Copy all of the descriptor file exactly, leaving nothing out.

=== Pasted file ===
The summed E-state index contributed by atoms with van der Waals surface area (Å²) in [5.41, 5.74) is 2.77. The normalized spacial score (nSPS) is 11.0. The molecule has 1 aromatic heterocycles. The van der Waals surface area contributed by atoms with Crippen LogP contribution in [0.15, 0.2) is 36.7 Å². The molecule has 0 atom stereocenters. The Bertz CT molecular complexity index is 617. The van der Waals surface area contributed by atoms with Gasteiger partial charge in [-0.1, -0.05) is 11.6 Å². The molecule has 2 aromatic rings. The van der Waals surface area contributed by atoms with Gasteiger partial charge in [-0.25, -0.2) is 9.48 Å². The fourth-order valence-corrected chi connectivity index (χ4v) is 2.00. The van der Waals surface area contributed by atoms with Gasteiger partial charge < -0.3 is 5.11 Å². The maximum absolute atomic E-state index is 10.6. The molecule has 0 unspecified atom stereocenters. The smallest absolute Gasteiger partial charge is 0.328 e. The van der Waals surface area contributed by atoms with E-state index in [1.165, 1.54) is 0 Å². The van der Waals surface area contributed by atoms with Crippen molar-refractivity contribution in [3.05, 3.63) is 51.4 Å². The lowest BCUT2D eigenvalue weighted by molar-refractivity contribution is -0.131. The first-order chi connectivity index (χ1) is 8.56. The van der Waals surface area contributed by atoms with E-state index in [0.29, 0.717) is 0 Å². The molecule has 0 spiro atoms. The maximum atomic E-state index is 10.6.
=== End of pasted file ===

The summed E-state index contributed by atoms with van der Waals surface area (Å²) in [5.41, 5.74) is 2.77. The normalized spacial score (nSPS) is 11.0. The molecule has 1 aromatic heterocycles. The van der Waals surface area contributed by atoms with Crippen LogP contribution in [0.15, 0.2) is 36.7 Å². The molecule has 0 atom stereocenters. The Bertz CT molecular complexity index is 617. The van der Waals surface area contributed by atoms with Gasteiger partial charge in [-0.1, -0.05) is 11.6 Å². The molecule has 2 aromatic rings. The van der Waals surface area contributed by atoms with Gasteiger partial charge in [-0.25, -0.2) is 9.48 Å². The fourth-order valence-corrected chi connectivity index (χ4v) is 2.00. The van der Waals surface area contributed by atoms with Gasteiger partial charge < -0.3 is 5.11 Å². The maximum absolute atomic E-state index is 10.6. The molecule has 0 unspecified atom stereocenters. The smallest absolute Gasteiger partial charge is 0.328 e. The van der Waals surface area contributed by atoms with E-state index in [1.165, 1.54) is 0 Å². The van der Waals surface area contributed by atoms with Crippen molar-refractivity contribution in [3.05, 3.63) is 51.4 Å². The lowest BCUT2D eigenvalue weighted by molar-refractivity contribution is -0.131. The first-order chi connectivity index (χ1) is 8.56. The van der Waals surface area contributed by atoms with E-state index in [0.29, 0.717) is 0 Å². The molecule has 0 spiro atoms. The maximum atomic E-state index is 10.6.